Last week we discussed the first three things every inventor needs to consider before pursuing an idea they have. In Part II of “Inventing Wisely,” we talk about some essential aspects that inventors and product developers should seriously reflect upon before pursuing their latest idea.
Consider the cost of developing your product: Once you have established a niche audience, create an estimate of how much it will cost to take your idea to the shelf. Unless you are pitching your idea to a company that will patent, license, develop, produce and market your idea for a low upfront cost (and then take their own cut of the final sales agreed upon during negotiations), you are looking at spending a fair amount of money to get the idea off of the ground.
- The easiest patent to file on your own is the provisional one that protects your idea for an entire year, which can cost between $65 to $260. This patent allows you to test your idea without worrying about someone else taking it. This also allows you to use the term “patent pending” to refer to your product.
- A non-provisional patent can cost thousands of dollars and is necessary to file before the patent examination process can occur.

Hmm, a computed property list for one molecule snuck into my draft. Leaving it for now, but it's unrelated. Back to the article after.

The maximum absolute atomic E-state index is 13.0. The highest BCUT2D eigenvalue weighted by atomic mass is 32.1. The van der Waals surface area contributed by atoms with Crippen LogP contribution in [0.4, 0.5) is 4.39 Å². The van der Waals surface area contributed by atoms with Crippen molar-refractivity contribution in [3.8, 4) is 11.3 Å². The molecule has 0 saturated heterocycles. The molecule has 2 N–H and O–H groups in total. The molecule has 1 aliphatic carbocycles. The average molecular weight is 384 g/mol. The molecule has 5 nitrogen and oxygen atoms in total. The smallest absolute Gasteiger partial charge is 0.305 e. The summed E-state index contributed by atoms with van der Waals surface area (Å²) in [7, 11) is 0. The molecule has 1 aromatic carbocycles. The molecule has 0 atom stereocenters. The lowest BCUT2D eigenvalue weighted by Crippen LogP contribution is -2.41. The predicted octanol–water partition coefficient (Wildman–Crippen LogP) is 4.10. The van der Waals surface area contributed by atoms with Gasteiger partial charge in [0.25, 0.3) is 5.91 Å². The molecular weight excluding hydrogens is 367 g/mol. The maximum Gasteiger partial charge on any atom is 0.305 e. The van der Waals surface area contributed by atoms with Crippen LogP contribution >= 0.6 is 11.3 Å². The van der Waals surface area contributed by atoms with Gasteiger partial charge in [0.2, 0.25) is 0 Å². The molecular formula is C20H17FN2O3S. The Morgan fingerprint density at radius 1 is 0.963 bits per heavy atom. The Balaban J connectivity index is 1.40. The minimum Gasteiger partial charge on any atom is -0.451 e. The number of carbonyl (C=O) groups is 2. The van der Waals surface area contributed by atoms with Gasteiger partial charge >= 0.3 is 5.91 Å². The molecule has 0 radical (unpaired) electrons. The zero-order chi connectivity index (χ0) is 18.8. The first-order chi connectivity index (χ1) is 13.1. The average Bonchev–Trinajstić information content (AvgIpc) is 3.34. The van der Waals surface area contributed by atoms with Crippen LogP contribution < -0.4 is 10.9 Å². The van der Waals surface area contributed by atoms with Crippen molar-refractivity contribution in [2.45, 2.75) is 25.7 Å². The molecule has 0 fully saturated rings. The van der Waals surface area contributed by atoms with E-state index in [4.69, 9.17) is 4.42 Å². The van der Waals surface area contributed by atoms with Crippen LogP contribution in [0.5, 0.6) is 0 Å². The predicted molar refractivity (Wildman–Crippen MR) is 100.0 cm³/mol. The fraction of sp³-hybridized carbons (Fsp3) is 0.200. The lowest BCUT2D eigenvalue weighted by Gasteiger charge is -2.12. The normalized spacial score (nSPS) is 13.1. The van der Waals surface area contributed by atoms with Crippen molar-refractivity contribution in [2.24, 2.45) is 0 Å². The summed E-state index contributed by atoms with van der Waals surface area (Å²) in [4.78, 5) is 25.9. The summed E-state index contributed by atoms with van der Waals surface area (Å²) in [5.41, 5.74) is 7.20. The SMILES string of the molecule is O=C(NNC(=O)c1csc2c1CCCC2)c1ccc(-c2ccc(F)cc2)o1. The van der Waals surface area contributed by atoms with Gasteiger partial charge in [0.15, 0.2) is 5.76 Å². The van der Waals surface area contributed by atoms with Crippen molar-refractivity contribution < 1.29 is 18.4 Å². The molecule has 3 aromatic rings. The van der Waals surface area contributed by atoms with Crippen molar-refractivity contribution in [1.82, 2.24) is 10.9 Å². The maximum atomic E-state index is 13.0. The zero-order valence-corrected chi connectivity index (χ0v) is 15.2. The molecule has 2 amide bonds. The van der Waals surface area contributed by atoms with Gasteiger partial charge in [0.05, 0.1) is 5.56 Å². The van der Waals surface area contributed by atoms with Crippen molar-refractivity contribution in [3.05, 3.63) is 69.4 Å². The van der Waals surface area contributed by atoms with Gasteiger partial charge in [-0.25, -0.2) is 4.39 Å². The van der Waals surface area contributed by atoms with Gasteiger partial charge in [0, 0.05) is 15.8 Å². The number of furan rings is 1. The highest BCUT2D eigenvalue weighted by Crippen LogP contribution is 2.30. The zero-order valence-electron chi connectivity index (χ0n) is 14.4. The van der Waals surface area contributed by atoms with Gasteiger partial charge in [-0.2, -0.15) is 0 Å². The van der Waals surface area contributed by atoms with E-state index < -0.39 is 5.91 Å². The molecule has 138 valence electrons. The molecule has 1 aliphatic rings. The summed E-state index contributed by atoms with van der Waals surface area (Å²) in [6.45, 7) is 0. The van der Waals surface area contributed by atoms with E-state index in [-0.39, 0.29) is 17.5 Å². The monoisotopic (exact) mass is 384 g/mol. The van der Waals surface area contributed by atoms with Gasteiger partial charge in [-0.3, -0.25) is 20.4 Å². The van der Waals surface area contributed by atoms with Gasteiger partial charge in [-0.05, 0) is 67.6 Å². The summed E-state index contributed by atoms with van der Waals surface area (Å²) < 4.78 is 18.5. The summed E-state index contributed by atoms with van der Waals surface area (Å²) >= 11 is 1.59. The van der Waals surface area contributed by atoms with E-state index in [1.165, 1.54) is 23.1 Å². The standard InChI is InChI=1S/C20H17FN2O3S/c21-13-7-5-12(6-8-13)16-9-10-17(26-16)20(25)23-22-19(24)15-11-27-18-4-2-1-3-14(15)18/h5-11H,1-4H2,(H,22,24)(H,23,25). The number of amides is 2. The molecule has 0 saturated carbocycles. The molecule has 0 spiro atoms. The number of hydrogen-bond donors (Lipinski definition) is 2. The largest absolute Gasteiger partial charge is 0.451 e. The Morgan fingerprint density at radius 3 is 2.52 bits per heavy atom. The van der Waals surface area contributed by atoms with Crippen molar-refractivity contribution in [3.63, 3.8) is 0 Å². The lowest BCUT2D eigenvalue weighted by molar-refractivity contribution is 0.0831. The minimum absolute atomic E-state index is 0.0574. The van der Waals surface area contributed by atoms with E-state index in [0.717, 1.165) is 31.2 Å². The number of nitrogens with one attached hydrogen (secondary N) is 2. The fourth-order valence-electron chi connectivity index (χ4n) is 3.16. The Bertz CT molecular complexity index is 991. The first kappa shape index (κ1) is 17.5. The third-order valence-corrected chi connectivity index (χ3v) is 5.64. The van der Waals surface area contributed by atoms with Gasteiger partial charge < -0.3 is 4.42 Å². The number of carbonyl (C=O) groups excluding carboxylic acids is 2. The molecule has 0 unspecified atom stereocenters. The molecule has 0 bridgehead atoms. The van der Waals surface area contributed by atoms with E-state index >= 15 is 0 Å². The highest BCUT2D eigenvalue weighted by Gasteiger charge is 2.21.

- You may require the assistance of a patent lawyer to guide you through the filing and paperwork process, adding to the cost of production.
- Prototypes of the invention can give you an idea of how much it costs to manufacture the item, but you also have to take into account the cost of shipping and any additional fees that will be taken by retailers (if applicable).
- Don’t forget the cost of labor. Even if you plan on creating, selling and shipping each item yourself, your time is worth something financially as well.
Finally, gauge the cost of creating the product itself along with the manufacturing process against the marketability of the product. How much will you sell the product for? Will it garner enough consumer interest to at least break if it does not become profitable? If you choose to sell your idea for another company to produce, does your idea hold enough potential for profitability to be worth their time, effort and expense? If the invention fails, you could lose all of the money that went into the patent and manufacturing processes, and your time spent will have been in vain.
Take copious notes for each invention you are thinking of patenting and do not make any hasty or ill-thought-out decisions until you have created a solid business plan. Having the information on paper substantiates your decision to pursue or drop the project and can make any flaws in the invention more obvious to you rather than if the idea solely resides in your mind. If the idea turns out to be a flop, you won’t have wasted any money pursuing it and you are therefore free to invest your time and energy elsewhere. However, if the idea turns out to be the next big thing, your notes will provide a strong foundation for building on your idea.